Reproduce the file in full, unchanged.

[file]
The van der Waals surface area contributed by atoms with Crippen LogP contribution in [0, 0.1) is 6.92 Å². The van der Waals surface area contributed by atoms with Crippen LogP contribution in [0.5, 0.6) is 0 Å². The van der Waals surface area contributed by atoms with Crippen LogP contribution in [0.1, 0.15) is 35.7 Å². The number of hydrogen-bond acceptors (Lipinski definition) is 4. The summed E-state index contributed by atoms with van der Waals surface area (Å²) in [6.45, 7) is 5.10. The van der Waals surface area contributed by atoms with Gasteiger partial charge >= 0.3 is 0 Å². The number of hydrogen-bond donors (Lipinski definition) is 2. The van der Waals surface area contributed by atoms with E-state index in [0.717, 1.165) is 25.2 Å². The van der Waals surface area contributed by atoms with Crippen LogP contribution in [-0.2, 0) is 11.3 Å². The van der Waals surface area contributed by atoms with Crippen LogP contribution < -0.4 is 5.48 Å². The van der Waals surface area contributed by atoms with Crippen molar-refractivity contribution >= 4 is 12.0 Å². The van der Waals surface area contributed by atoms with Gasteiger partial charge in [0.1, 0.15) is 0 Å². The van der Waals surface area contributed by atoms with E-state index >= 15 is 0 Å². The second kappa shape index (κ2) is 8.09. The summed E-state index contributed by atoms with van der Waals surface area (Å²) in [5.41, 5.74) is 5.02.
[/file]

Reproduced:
The van der Waals surface area contributed by atoms with Crippen LogP contribution in [0, 0.1) is 6.92 Å². The van der Waals surface area contributed by atoms with Crippen LogP contribution in [0.5, 0.6) is 0 Å². The van der Waals surface area contributed by atoms with Crippen LogP contribution in [0.1, 0.15) is 35.7 Å². The number of hydrogen-bond acceptors (Lipinski definition) is 4. The summed E-state index contributed by atoms with van der Waals surface area (Å²) in [6.45, 7) is 5.10. The van der Waals surface area contributed by atoms with Gasteiger partial charge >= 0.3 is 0 Å². The number of hydrogen-bond donors (Lipinski definition) is 2. The van der Waals surface area contributed by atoms with E-state index in [0.717, 1.165) is 25.2 Å². The van der Waals surface area contributed by atoms with Crippen LogP contribution in [-0.2, 0) is 11.3 Å². The van der Waals surface area contributed by atoms with Crippen LogP contribution < -0.4 is 5.48 Å². The van der Waals surface area contributed by atoms with Crippen molar-refractivity contribution >= 4 is 12.0 Å². The van der Waals surface area contributed by atoms with Gasteiger partial charge in [0.1, 0.15) is 0 Å². The van der Waals surface area contributed by atoms with E-state index >= 15 is 0 Å². The second kappa shape index (κ2) is 8.09. The summed E-state index contributed by atoms with van der Waals surface area (Å²) in [5.41, 5.74) is 5.02.